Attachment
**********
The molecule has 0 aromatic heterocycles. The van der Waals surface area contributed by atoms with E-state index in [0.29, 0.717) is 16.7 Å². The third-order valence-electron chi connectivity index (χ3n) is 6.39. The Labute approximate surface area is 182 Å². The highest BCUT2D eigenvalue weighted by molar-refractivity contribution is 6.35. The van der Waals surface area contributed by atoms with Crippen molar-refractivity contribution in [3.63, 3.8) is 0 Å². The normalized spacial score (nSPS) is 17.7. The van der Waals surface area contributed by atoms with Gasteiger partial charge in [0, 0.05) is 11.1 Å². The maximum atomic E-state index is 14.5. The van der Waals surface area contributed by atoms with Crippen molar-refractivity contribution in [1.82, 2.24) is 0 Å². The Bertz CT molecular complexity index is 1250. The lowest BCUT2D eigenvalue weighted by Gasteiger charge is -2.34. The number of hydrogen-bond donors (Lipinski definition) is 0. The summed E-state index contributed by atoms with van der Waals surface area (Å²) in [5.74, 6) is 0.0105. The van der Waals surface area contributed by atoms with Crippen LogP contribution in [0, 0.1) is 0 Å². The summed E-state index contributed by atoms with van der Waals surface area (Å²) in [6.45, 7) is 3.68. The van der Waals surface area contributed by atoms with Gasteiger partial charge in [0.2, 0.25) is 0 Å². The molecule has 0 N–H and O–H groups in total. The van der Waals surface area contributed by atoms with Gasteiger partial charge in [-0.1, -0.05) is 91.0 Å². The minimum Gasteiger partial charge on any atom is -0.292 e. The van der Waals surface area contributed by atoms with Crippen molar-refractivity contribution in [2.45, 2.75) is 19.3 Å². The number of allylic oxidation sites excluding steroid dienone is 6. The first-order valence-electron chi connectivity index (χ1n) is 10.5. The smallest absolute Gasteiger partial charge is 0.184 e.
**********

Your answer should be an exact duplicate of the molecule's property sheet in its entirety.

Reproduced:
The molecule has 0 aromatic heterocycles. The van der Waals surface area contributed by atoms with E-state index in [0.29, 0.717) is 16.7 Å². The third-order valence-electron chi connectivity index (χ3n) is 6.39. The Labute approximate surface area is 182 Å². The highest BCUT2D eigenvalue weighted by molar-refractivity contribution is 6.35. The van der Waals surface area contributed by atoms with Crippen molar-refractivity contribution in [3.63, 3.8) is 0 Å². The normalized spacial score (nSPS) is 17.7. The van der Waals surface area contributed by atoms with Gasteiger partial charge in [0, 0.05) is 11.1 Å². The maximum atomic E-state index is 14.5. The van der Waals surface area contributed by atoms with Crippen molar-refractivity contribution in [1.82, 2.24) is 0 Å². The Bertz CT molecular complexity index is 1250. The lowest BCUT2D eigenvalue weighted by Gasteiger charge is -2.34. The number of hydrogen-bond donors (Lipinski definition) is 0. The summed E-state index contributed by atoms with van der Waals surface area (Å²) in [5.74, 6) is 0.0105. The van der Waals surface area contributed by atoms with Crippen LogP contribution in [0, 0.1) is 0 Å². The summed E-state index contributed by atoms with van der Waals surface area (Å²) in [6.45, 7) is 3.68. The van der Waals surface area contributed by atoms with Gasteiger partial charge in [0.2, 0.25) is 0 Å². The molecule has 0 N–H and O–H groups in total. The van der Waals surface area contributed by atoms with Gasteiger partial charge in [-0.1, -0.05) is 91.0 Å². The minimum Gasteiger partial charge on any atom is -0.292 e. The van der Waals surface area contributed by atoms with Crippen molar-refractivity contribution in [2.45, 2.75) is 19.3 Å². The number of allylic oxidation sites excluding steroid dienone is 6. The first-order valence-electron chi connectivity index (χ1n) is 10.5. The smallest absolute Gasteiger partial charge is 0.184 e.